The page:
Having played for a couple of hours of dying before even meeting the first boss (it’s one of those games) the appeal for this game grew upon me and finally I was sold to Radiant Silvergun.
Nowadays, still no fan of these shooters, I still appreciate the difficulty of this game and own the XBLA version, as well as the SEGA Saturn version of the game.

As to give you an example of the popularity of this game, try searching Ebay for a SEGA Saturn copy of it :)

Oh, and if you like Radiant Silvergun, you should absolutely give Ikaruga a try. It goes for the same huge amounts of money on ebay (it’s a SEGA Dreamcast game) and is considered the spiritual follow-up for Radiant Silvergun. Also available on XBLA.

And now we wait for Guardian Heroes… (while playing Disgaea 4 on one screen, and R.S. on another)

Currently, as we speak type, the official start is being held of my very own LAN party. YEAY :)

Zuperlan II (the first one was more of a get-together, but still lots of fun) will not host a kitchen service though. That’s reserved for Zuperlan 3 : “Bigger and Better”, but people can still buy beers at an affordable price (aka non-profit).

Apparently, a visit from a good friend who lives in Norway is being planned (good to see you again, Dax) and it’ll be a fun time for us to play Team Fortress together.
For the record, Team Fortress is a very popular first-person-shooter which used to be a paying game. Recently the Steam community got it released as a free download on their platform. I suggest you give the game a try. It’s surprisingly addictive. Create an account on http://www.steampowered.com and download the Steam client. Next, install the free Team Fortress game, by downloading it form within the client.

Anyway, gotta go. Still a lot to do, such as cleaning up the tables and testing the Level1 gigabit switch I bought a long time ago.

Finally, the building has started…

Check pics below for the first draft of the power supply-hut

Quite self-explanatory, I guess. Building took about 2 hours (including searching through a bucketload of bricks)

Next : the mainboard !

As promised yesterday, some pictures included of the stuff going to be thrown in the big LEGO blender.

If for whatever reason the ‘full’ pics when clicking on the thumbnails, aren’t big enough : http://www.zupertails.be/lego/v3/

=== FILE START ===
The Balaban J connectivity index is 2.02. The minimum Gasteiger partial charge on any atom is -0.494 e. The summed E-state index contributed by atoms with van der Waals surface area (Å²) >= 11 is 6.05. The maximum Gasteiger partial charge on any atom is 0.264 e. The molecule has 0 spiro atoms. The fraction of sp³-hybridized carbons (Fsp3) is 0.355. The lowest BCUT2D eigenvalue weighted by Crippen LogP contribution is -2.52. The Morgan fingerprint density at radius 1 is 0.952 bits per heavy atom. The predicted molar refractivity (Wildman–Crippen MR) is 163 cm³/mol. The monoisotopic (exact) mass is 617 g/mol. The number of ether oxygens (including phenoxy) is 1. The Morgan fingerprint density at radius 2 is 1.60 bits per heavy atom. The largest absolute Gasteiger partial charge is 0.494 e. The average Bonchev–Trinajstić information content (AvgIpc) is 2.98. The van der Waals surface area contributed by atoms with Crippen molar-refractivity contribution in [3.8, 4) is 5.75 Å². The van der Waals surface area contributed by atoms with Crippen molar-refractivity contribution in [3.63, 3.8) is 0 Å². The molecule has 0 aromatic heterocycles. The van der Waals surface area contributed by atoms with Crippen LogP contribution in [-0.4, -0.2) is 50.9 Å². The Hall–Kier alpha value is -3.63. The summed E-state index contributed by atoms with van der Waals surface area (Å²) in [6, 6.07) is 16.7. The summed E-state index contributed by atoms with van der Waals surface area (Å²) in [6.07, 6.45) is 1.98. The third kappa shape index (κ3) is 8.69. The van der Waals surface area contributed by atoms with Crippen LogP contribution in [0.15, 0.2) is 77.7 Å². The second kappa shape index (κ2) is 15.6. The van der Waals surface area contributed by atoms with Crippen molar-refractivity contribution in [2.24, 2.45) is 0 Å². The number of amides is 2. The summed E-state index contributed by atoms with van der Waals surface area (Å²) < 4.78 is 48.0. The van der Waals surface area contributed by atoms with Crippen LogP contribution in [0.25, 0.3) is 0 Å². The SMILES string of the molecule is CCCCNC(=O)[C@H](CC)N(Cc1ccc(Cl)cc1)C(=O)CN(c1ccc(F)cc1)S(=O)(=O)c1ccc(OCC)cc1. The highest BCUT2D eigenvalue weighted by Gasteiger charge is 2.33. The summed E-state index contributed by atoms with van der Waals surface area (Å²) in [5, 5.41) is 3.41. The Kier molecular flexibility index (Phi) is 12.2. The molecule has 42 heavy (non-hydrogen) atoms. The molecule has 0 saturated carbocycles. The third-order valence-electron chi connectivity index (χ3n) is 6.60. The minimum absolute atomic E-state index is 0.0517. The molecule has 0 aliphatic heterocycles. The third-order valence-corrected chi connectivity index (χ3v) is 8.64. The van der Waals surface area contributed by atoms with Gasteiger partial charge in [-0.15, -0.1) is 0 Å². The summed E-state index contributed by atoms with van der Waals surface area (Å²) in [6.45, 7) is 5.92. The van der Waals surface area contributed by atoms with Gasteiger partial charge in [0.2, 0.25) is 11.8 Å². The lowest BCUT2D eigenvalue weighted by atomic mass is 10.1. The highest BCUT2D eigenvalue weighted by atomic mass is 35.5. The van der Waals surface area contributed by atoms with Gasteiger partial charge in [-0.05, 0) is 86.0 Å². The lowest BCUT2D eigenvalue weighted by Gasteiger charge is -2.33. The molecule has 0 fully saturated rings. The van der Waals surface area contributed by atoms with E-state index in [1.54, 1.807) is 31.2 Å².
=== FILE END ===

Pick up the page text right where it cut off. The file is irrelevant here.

After a small amount of time waiting for my new tiny Intel mainboard to arrive, I got started on the first steps of building a brand new LEGO case. If you don’t know what LEGO is, stop reading, and take your time machine (preferably a DeLorean powered by a blender of some sort) 20 years into the past. If you don’t know what a DeLorean is, you should go and see the movies series “Back to the Future”.

The hardware gathered round so far :

  • Intel DQ67EP : this Mini-ITX mainboard (17x17cm) has it all. It support Core i7 processors, a shitload of RAM (64GB if I’m not mistaken), has tons of connectors amongst which are USB3, eSata, mini PCIE (for a laptop wifi card), HDMI, DVI and a lot more.
  • Intel Core i5 2500 CPU (not the 2500K).  Although the original mainboard specs did not mention being compatible with this CPU, it runs smoothly and is more than enough to support my current gaming needs (my current CPU is a Core2Duo E6600 if you catch my drift…)
  • A Corsair 4GB DDR3 kit. For the time being, this’ll have to do as this is just a test-setup to see how far I can go. it’s enough for a Windows 7 64bit that can run all my games.
  • A recycled laptop hard disk from an older Acer laptop I had dangling about. Just to have a hard disk.
  • A Xilence 750Watt power supply. Not cause I need 750 watt, but cause I needed a cheap modular PSU. We’ll see how well this goes, and replace it with a Corsais 650W if necessary. A small piece of background info :  the first Xilence 750 Modular I got, stopped working after 5 minutes. Hence my scepticism…
  • Some PCIe graphics card I had lying about. This card appears to be bigger than the mainboard itself, by the way. This will prove to be quite the difficult task   :)
  • A bunch of LEGO bricks from a long time ago. Some of you might remember my earlier works in the art of LEGO-building

My wild estimate to actually start building and give you pictures to drool at, will be this week-end. That’ll also be the start of a locally hosted LAN party at my place, so don’t expect much building to be done yet.

The new idea, on the contrary to the older LEGO case I made, is to have modular pieces of hardware this time.
I can’t show you a finished plan yet, but the style will be based on the rental lodges at Center Parks.
The mainboard will have a fishing/swimming pond on top. Power supply will be built inside a  lodge, as well as all the hard disk bays.
A minimum of cables shall be used, hence the need for a modular PSU. This’ll also highly increase the ability to carry around this PC to  LAN parties, in order to show off :p

That’s all for now. Keep your eye on this blog for more info and pics to come soon !

LAN parties….

You might have heard of them before, and maybe want to attend one (or preferably more) in your lifetime.

In case you don’t know what a LAN party is, I’ll give you a brief rundown :
First of all, the abbreviation “LAN” stands for “Local Area Network“.
LAN parties basically consist of a gathering of people, bringing their own home-computer setups with them, in order to connect them all into one big network.
Mostly with the common goal to play computer games together and hang out in an alternative social environment.

With the coming of high-speed internet, the “social” part has become a larger part of the LAN-life. The reason behind this, is that “in days of olde”, people could not achieve the data transfer speeds needed for fast network gaming of fast data tranfer altogether, over a simple phone line through a dial-up internet connection.